Life hasn’t been a walk in the park for Julio (Mygz Molino) who, as a child, lived with a wicked stepmother who spared no affection for him. At last straw, he finally found the courage to runaway and live on the streets with other urchins. Fast forward to the present. Julio grows up an able bodied Romeo who, along with his friends (Maichel Fidelis and Jake Galeon), hang out in gyms and busy avenues to peddle his flesh to libidinous gay men. His girlfriend Margot (played by a girl who uses the ridiculous-sounding name “Kissy Babe Kisses”, believe it or not) doesn't mind. She herself is a prostitute.
One day, Julio overhears a story from Dominic (Christoff Ken), a gym guy with whom Julio is curiously drawn to, about Dominic’s mother Imelda (Carla Varga) who allegedly gave away her own child when she was younger. Why Dominic would unravel this to a complete stranger is stuff of legends. Anyway, Julio follows this lead and confronts Imelda. She was indeed the same mother who abandoned him. And she had been searching for him. They have a tearful reunion and vow never to be separated ever again. End of story?
Next scene is a baffling testament to absurdity. The whole family: Julio and girlfriend Margot, mom Imelda and son Dominic walk the streets away from their house as they seek new glory under the sun. Yup, as easy as that. Murder completely erased from their timeline. Wide open smiles and bright inspired faces with no iota of guilt, grief or trepidation. Just how a fairy tale should be.
There has been a spate of entertainment writers and tabloid reporters who dabbled with Pink Indies. There’s Benny Andaya (“Tatlong Beses Isang Araw”), Sandy Es Mariano (last year’s “Jumbo Jericho”), and Ronald M. Rafer for “Gigolo”. Let’s not forget Ronald Carballo (“Pikit-Mata”). What’s the common denominator? Except for Carballo whose film we haven’t seen, each project is among the worst that Philippine Cinema has ever produced. In fact, giving these writers carte blanche to actually direct a film is several steps backward. Try 10 years! If this isn't a gargantuan slap on the face of Philippine Cinema, I don't know what is.
Rafer’s story telling technique is in desperate need of constitution. He tells his tales with barely any valid framework. Not only does he tell it in incongruent episodic clutter, he also resorts to spur-of-moment whims inserting narrative threads that do not belong to his story.
Let’s take the case of former Survivor Philippines’ Rob Sy and his protracted bed scene with the bar girl he hired to assault. Sy’s character could be absolutely stricken off because it dilutes the story of Julio and takes the focus away from the main characters. And it did.
Rafer peppered his tepid story with its undeserved, unrelated and discrepant climax, but the character of Mr. Marquez is non-essential. He is disposable, and his presence puts emphasis to the movie’s randomness. Their scene which must have lasted a good 15 minutes involved an expendable, if not superfluous narrative string – a rape scene whose perpetrator humped away fully clothed! May medyas pa yata. :) How’s that for cinematic will or focus?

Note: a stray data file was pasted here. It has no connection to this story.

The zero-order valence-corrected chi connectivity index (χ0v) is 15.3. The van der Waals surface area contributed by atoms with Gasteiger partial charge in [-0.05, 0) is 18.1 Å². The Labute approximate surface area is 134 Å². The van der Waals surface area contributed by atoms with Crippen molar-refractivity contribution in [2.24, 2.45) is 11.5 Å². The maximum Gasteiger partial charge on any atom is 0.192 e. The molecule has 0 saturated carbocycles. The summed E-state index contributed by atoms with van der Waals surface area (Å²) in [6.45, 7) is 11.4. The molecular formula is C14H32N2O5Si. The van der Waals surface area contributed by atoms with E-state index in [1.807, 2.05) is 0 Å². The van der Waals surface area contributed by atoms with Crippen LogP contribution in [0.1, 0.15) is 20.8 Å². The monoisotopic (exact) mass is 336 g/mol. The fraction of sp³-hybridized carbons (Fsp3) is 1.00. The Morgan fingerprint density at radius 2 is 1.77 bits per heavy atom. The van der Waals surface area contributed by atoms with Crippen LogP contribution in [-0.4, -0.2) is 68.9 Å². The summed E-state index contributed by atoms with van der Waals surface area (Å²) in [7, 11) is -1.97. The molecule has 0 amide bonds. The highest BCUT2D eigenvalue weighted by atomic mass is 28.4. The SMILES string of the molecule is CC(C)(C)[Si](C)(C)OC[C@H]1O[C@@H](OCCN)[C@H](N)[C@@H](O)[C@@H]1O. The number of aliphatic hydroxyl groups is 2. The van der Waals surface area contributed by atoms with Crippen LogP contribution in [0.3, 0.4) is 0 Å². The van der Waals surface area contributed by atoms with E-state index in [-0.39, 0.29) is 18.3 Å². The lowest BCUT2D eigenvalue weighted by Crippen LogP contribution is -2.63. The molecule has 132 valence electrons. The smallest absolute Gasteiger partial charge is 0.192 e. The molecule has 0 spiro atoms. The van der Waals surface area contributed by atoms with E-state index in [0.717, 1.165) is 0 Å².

|Rob Sy, Mahal, Maichel Fidelis and Ms. Carla Varga (Go figure!)|
Rafer’s narrative exposition is painfully limited, and his scene transitions are very abrupt that one caterwauling scene briskly follows another head-splitting breakdown scene, then another “Magbabayad-ka-sa-ginawa-mo” scene. Carla Varga, who plays negligent mother Imelda, is a good example of Rafer’s very loose grip as director. Julio asks Imelda, “May anak kayo?” Then with no rhyme or reason, she bawls her heart out. They converse further. When Julio leaves, Imelda once again cries as though she just ate something awful.
Every scene with Carla Varga is executed with over-the-top melodrama, I half expected the Earth to open up and devour the actors for the noise they were generating. Moreover, I was befuddled why Varga is distinctively billed “Ms. Carla Varga”! Why the special title? Is she royalty in the league of Ms. Lea Salonga, Ms. Zsa Zsa Padilla, Ms. Lorna Tolentino or Ms. Eula Valdez? Is she an icon or hero? Is she vaguely popular? Raise your hand, children, if you know who she is. Is she young, vivacious and full of verve? Isn't she 55, or 65? Does she carry an enviable thespic prowess a la Nora Aunor, Bea Alonzo or Shamaine Centenera? Is she a personality of immense Helenic beauty? Mahal, is in fact, a more popular name than Carla Varga will ever be. Yet Mahal isn't billed “Ms. Mahal”. Mahal instead takes the film’s sidelight selling cigarettes at the bar entrance, with ribbon on her hair that's bigger than her head, screaming “Notice me! Notice me!” It’s woeful. We have a conundrum.
With all these peripatetic narrative detours, Julio’s story as “Gigolo” takes second fiddle. We are left out of Julio's kaleidoscopic world. Yes, there are more than half a dozen sex scenes, but some of them don’t even concern our protagonist. Rafer is taken to his “flights of ideas” leaving poor Mygz Molino disoriented in his own titular movie.
Rafer further recruited some actors familiar in the genre for walk-on parts, as though he is cooking up chopsuey. Throw whatever he can into the brew to disguise the vacuity of his work. Brad Laurente awkwardly hams it up as a gayer-than-gay concupiscent queen bedding one of the guys. Jeremy Ian is likewise billed although I must have blinked and missed him.
|Mygz Molino is Julio.|
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